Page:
12 or 6 VDC to 5 VDC using diodes

Discussion in 'General Electronics Chat' started by sajib, Nov 3, 2008.

  1. sajib

    Thread Starter New Member

    Nov 3, 2008
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    is it possible to get 12 or 6 VDC to 5 VDC using diodes?
     
  2. sajib

    Thread Starter New Member

    Nov 3, 2008
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    help any 1
     
  3. kubeek

    AAC Fanatic!

    Sep 20, 2005
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    Yes, using a few diodes in series it is possible. But it provides no regulation, and is dependant on the load current.
     
  4. Wendy

    Moderator

    Mar 24, 2008
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    We'll need a bit more information. As kubeek said, by themselves they won't regulate, just drop around .6V each, more or less.

    There are classes of diodes that will regulate, but not quite the way I think you're thinking of. They are Zener diodes, and can be found in the AAC eBook here. Matter of fact, reviewing the chapter, a lot of it will answer your questions.
     
  5. SgtWookie

    Expert

    Jul 17, 2007
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    The voltage drop across an individual diode is reasonably stable, if the load is reasonably stable.

    However, if the load is dynamic (like a microcontroller or a motor) then the voltage drop across the diode will vary considerably.
     
  6. sajib

    Thread Starter New Member

    Nov 3, 2008
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    my device requires 5 VDC about 750 mamp and i have a ac to dc converter which can produce 6 or 12 volt dc current is about 1000 mamp if i use a diode in series to get the voltage, then what type of diode is required ? ie. rating of the diode?
     
  7. Wendy

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    If you were to use qty 1 1N4001 in series you would get 5.4V, with qty 2 you would get 3.8V. Read the chapter I pointed out to you, it shows a different way.
     
  8. SgtWookie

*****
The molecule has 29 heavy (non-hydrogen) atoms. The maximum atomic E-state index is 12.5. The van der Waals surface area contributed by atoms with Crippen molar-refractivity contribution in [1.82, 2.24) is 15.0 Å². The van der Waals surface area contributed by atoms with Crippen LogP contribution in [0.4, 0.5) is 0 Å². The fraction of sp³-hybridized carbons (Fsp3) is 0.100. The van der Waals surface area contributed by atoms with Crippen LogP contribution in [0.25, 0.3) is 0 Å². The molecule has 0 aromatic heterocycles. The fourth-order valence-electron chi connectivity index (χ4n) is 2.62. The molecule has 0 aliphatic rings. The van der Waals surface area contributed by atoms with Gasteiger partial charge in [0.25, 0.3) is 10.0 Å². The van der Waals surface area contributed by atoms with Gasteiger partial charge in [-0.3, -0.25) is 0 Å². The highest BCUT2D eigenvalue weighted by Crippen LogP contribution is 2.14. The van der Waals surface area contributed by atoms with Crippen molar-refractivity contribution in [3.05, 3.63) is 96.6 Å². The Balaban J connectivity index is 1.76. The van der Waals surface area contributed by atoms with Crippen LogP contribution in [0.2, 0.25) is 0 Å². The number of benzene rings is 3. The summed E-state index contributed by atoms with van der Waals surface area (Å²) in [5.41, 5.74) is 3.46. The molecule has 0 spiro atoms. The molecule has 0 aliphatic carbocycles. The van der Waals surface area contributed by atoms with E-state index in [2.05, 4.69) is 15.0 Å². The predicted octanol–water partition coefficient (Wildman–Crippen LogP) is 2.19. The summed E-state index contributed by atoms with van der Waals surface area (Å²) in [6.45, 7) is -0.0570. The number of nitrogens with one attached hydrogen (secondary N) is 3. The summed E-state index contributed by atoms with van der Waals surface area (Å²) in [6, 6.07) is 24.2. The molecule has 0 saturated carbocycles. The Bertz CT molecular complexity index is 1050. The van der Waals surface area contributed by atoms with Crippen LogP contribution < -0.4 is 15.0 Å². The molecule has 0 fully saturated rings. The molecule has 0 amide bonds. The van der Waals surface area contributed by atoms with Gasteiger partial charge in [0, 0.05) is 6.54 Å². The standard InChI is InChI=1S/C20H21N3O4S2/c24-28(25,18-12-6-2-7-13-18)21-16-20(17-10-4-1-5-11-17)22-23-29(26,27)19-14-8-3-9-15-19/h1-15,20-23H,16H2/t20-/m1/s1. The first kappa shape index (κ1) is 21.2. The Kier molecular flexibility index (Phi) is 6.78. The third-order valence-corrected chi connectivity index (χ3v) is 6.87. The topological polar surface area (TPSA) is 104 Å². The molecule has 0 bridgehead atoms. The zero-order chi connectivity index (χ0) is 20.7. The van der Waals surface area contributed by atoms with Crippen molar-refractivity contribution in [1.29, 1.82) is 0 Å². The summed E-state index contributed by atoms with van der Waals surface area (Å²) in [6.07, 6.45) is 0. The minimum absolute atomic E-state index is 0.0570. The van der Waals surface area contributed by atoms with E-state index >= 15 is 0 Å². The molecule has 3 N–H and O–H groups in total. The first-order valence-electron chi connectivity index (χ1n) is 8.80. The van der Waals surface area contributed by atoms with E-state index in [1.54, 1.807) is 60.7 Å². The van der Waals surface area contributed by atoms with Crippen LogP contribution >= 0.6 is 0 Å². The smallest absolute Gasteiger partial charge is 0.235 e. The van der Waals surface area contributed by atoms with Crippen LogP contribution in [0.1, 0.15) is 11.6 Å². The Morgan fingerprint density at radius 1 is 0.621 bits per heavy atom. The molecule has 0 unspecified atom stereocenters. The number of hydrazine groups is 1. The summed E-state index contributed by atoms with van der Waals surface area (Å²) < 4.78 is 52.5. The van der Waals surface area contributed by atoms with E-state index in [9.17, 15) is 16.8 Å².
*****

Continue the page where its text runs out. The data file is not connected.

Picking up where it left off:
Expert

    Jul 17, 2007
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    Ahh, I think you're a bit off, Bill.
    I graphed the response of a 1N4002 over a range of currents several months back.
    I only went from 10uA to 100mA, but a simple extrapolation of the results I received tells me that with 750mA current, our OP would likely see more like a 0.9v drop across a 1N4001 through 1N4007 diode. The datasheet specifies a 1.1V drop with a 1A current, which also agrees with the extrapolation; particularly when you consider that when you're approaching the high end of the diode's rating, the Vf increases more rapidly.

    So with a supply that was 6V even, with a 750mA load, one 1N4002 diode would have a Vf of around 0.9V for 5.1V out, and two 1N4002 diodes in series would give 4.2V out.

    If the load varies, the Vf of the diode will vary.
     
  9. AG3Y

    New Member

    Nov 4, 2008
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    Wouldn't you just be as well off to use a 3 terminal voltage regulator such as a 7805 ?

    Feed it 12 volts, get out 5 :

    http://www.national.com/mpf/LM/LM78M05.html

    Almost the same parts count, although there would be a little more expense involved. Are you going to be doing this in a production run, or just making up an individual device ?

    Good luck, Jim
     
  10. SgtWookie

    Expert

    Jul 17, 2007
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    That's true if you're trying to go from 12v to 5v. Can't go from 6v to 5v with a 7805 though; as dropout is 2v.
     
  11. AG3Y

    New Member

    Nov 4, 2008
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    I think that was addressed. OP original question:
    "Is it possible to get 12 or 6 VDC to 5 VDC using diodes?"
     
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